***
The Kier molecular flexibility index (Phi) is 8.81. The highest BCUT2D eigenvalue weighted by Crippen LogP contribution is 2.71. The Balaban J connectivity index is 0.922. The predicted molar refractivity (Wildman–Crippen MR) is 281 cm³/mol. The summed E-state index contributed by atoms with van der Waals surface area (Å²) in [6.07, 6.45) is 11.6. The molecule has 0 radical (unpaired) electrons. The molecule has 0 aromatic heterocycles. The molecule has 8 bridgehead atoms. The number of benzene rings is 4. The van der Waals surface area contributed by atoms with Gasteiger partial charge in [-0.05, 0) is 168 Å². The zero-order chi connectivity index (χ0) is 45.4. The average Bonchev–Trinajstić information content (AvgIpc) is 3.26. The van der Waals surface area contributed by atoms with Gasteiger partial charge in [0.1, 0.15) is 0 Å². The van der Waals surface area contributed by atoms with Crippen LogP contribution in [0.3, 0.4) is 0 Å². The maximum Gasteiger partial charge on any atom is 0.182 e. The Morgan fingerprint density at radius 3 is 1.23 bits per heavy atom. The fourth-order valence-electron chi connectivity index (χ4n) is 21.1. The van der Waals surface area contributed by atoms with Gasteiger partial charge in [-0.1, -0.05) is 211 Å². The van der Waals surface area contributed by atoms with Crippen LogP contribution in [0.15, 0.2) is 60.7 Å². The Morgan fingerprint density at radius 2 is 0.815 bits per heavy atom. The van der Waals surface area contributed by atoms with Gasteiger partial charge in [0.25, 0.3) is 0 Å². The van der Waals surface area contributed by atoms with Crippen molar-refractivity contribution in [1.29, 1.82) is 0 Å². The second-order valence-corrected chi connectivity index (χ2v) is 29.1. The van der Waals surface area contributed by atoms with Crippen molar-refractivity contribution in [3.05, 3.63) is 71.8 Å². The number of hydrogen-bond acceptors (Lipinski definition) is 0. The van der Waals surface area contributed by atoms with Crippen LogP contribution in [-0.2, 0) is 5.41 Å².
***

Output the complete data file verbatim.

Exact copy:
The Kier molecular flexibility index (Phi) is 8.81. The highest BCUT2D eigenvalue weighted by Crippen LogP contribution is 2.71. The Balaban J connectivity index is 0.922. The predicted molar refractivity (Wildman–Crippen MR) is 281 cm³/mol. The summed E-state index contributed by atoms with van der Waals surface area (Å²) in [6.07, 6.45) is 11.6. The molecule has 0 radical (unpaired) electrons. The molecule has 0 aromatic heterocycles. The molecule has 8 bridgehead atoms. The number of benzene rings is 4. The van der Waals surface area contributed by atoms with Gasteiger partial charge in [-0.05, 0) is 168 Å². The zero-order chi connectivity index (χ0) is 45.4. The average Bonchev–Trinajstić information content (AvgIpc) is 3.26. The van der Waals surface area contributed by atoms with Gasteiger partial charge in [0.1, 0.15) is 0 Å². The van der Waals surface area contributed by atoms with Crippen LogP contribution in [0.3, 0.4) is 0 Å². The maximum Gasteiger partial charge on any atom is 0.182 e. The Morgan fingerprint density at radius 3 is 1.23 bits per heavy atom. The fourth-order valence-electron chi connectivity index (χ4n) is 21.1. The van der Waals surface area contributed by atoms with Gasteiger partial charge in [-0.1, -0.05) is 211 Å². The van der Waals surface area contributed by atoms with Crippen LogP contribution in [0.15, 0.2) is 60.7 Å². The Morgan fingerprint density at radius 2 is 0.815 bits per heavy atom. The van der Waals surface area contributed by atoms with Gasteiger partial charge in [0.25, 0.3) is 0 Å². The van der Waals surface area contributed by atoms with Crippen molar-refractivity contribution in [1.29, 1.82) is 0 Å². The second-order valence-corrected chi connectivity index (χ2v) is 29.1. The van der Waals surface area contributed by atoms with Crippen molar-refractivity contribution in [3.05, 3.63) is 71.8 Å². The number of hydrogen-bond acceptors (Lipinski definition) is 0. The van der Waals surface area contributed by atoms with Crippen LogP contribution in [-0.2, 0) is 5.41 Å².